Right away I thought Bundy sounded stupid when he said he didn’t recognize the United States government as even existing. I do not like how they trashed archaeological sites to try to prove their point. As much as I am for free speech, i am not afan of such recklessness. The supporters and bundy himself were acting quite selfishly. I agree with the previous commenter when they said that ” patriots do no do action that directly harm their fellow citizens” This Bundy and his supporters are trying to prove a point but I feel as though their base logic is flawed and rooted in utter stupidity.

  3. naherresp says:

    I’ve heard of this case before and I thought well if they let this man get away with illegal grazing more farmers will do the same. It only takes one individual case that wins in order for others to follow. He already had many supporters backing him up but his true ignorance and no care for the law or others came afloat that many deserted him. I’m glad the government finally fined him and took a stand against him. Farmers/ranchers should know very well the regulations when it comes to their cattle, when and where their cattle can graze. Bundy could be portrayed as an anti-federalist because he took a stand against the governments in regards to how to manage public property in Nevada. He was rebellious towards the law and wouldn’t allow the government to dictate what he could or couldn’t do with his cattle.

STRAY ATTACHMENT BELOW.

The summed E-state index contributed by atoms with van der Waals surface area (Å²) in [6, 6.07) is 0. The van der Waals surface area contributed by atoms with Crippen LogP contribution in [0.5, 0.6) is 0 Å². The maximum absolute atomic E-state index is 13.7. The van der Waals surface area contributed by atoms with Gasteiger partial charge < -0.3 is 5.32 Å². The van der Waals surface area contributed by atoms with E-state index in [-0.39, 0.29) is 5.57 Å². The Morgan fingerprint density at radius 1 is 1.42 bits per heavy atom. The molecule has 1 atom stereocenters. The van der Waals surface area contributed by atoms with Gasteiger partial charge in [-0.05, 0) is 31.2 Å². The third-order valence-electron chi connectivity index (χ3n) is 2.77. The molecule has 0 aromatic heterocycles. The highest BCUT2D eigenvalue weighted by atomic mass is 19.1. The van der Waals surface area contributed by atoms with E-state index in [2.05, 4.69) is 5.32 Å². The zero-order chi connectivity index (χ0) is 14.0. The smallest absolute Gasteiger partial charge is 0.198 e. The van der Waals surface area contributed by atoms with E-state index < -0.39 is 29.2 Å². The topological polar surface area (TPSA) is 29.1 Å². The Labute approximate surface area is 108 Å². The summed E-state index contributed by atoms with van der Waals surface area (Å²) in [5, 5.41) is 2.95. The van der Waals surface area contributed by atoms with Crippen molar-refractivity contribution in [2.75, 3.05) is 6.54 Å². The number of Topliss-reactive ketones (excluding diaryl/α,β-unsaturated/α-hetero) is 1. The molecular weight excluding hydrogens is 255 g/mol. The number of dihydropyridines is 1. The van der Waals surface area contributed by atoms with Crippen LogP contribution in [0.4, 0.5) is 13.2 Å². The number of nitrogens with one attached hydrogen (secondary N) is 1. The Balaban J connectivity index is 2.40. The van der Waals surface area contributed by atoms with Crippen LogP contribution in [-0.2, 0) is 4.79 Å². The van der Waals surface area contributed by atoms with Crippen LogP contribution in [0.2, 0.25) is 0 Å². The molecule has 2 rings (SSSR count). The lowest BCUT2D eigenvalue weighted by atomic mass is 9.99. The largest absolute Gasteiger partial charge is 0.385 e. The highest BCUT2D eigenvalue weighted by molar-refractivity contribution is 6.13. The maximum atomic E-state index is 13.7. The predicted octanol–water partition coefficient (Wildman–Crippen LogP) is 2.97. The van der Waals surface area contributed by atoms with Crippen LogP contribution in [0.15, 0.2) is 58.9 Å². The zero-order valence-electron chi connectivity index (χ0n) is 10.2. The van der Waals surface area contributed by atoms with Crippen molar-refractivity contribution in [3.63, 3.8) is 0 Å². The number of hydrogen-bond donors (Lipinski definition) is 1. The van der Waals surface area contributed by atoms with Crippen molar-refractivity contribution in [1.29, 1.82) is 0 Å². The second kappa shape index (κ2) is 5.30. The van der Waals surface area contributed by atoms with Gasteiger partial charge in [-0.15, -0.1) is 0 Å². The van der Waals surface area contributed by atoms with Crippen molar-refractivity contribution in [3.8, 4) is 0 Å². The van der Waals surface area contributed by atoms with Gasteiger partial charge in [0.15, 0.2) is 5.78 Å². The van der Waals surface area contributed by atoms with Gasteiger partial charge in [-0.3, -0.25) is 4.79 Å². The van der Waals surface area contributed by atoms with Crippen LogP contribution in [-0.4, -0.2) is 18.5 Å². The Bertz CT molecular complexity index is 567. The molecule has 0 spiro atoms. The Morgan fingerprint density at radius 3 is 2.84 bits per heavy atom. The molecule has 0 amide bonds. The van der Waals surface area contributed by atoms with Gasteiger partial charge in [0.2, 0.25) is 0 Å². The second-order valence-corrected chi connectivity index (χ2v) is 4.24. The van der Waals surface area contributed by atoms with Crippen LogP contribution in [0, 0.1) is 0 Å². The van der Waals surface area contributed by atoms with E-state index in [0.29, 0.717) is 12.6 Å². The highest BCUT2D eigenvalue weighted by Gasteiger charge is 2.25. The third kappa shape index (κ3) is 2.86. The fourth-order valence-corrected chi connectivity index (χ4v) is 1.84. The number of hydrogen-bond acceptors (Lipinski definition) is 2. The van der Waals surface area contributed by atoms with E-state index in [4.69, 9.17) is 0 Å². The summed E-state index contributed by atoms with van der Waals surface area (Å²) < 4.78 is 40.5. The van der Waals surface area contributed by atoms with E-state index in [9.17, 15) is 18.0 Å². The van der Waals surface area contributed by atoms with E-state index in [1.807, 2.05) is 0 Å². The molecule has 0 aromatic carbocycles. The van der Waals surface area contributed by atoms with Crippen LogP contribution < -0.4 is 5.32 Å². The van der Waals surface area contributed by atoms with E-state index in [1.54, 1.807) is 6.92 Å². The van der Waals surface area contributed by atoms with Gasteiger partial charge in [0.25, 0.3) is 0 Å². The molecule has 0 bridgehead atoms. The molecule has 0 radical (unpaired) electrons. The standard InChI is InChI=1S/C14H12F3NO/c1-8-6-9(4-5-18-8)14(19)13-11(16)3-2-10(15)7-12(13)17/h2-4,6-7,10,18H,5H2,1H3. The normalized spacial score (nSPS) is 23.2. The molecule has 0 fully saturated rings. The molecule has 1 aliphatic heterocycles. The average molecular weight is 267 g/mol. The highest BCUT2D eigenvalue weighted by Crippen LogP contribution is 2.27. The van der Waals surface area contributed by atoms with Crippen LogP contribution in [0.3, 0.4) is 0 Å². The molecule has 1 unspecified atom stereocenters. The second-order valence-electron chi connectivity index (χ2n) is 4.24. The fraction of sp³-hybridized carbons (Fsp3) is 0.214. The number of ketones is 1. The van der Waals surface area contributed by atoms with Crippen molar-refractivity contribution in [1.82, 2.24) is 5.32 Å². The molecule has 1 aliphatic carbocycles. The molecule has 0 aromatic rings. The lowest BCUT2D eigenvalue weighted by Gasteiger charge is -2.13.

4. nicksalute says:

    Allow me to begin by applauding you on the cow pun – it seems that you are a natural barn comedian. I really enjoyed this post and how you were able to link and aged debate to current day political news. I remember broadly hearing about this controversy on the news, but was unaware that the argument was over state and federal law-abiding.